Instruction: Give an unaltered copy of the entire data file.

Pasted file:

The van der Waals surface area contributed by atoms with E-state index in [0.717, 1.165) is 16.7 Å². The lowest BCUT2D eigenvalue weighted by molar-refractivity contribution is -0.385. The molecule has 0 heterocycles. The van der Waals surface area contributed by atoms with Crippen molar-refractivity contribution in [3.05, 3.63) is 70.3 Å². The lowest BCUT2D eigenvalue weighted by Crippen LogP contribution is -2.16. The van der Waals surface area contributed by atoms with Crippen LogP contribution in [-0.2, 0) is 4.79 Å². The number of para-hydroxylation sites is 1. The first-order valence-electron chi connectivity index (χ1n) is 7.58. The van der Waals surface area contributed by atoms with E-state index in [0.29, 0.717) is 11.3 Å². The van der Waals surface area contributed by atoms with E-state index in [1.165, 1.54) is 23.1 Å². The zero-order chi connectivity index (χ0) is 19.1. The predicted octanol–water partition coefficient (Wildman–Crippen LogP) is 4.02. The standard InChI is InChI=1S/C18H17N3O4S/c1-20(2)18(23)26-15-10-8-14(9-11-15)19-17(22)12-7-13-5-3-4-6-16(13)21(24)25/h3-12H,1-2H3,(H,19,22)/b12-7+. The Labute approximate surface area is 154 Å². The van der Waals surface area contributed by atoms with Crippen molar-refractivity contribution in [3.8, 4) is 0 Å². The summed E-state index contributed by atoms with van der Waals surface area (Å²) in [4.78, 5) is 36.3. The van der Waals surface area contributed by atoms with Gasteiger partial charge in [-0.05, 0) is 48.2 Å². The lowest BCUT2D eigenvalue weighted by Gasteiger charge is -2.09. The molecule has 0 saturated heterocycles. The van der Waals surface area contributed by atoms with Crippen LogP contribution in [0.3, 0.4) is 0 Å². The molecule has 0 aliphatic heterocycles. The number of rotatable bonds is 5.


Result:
The van der Waals surface area contributed by atoms with E-state index in [0.717, 1.165) is 16.7 Å². The lowest BCUT2D eigenvalue weighted by molar-refractivity contribution is -0.385. The molecule has 0 heterocycles. The van der Waals surface area contributed by atoms with Crippen molar-refractivity contribution in [3.05, 3.63) is 70.3 Å². The lowest BCUT2D eigenvalue weighted by Crippen LogP contribution is -2.16. The van der Waals surface area contributed by atoms with Crippen LogP contribution in [-0.2, 0) is 4.79 Å². The number of para-hydroxylation sites is 1. The first-order valence-electron chi connectivity index (χ1n) is 7.58. The van der Waals surface area contributed by atoms with E-state index in [0.29, 0.717) is 11.3 Å². The van der Waals surface area contributed by atoms with E-state index in [1.165, 1.54) is 23.1 Å². The zero-order chi connectivity index (χ0) is 19.1. The predicted octanol–water partition coefficient (Wildman–Crippen LogP) is 4.02. The standard InChI is InChI=1S/C18H17N3O4S/c1-20(2)18(23)26-15-10-8-14(9-11-15)19-17(22)12-7-13-5-3-4-6-16(13)21(24)25/h3-12H,1-2H3,(H,19,22)/b12-7+. The Labute approximate surface area is 154 Å². The van der Waals surface area contributed by atoms with Crippen molar-refractivity contribution in [3.8, 4) is 0 Å². The summed E-state index contributed by atoms with van der Waals surface area (Å²) in [4.78, 5) is 36.3. The van der Waals surface area contributed by atoms with Gasteiger partial charge in [-0.05, 0) is 48.2 Å². The lowest BCUT2D eigenvalue weighted by Gasteiger charge is -2.09. The molecule has 0 saturated heterocycles. The van der Waals surface area contributed by atoms with Crippen LogP contribution in [0.3, 0.4) is 0 Å². The molecule has 0 aliphatic heterocycles. The number of rotatable bonds is 5.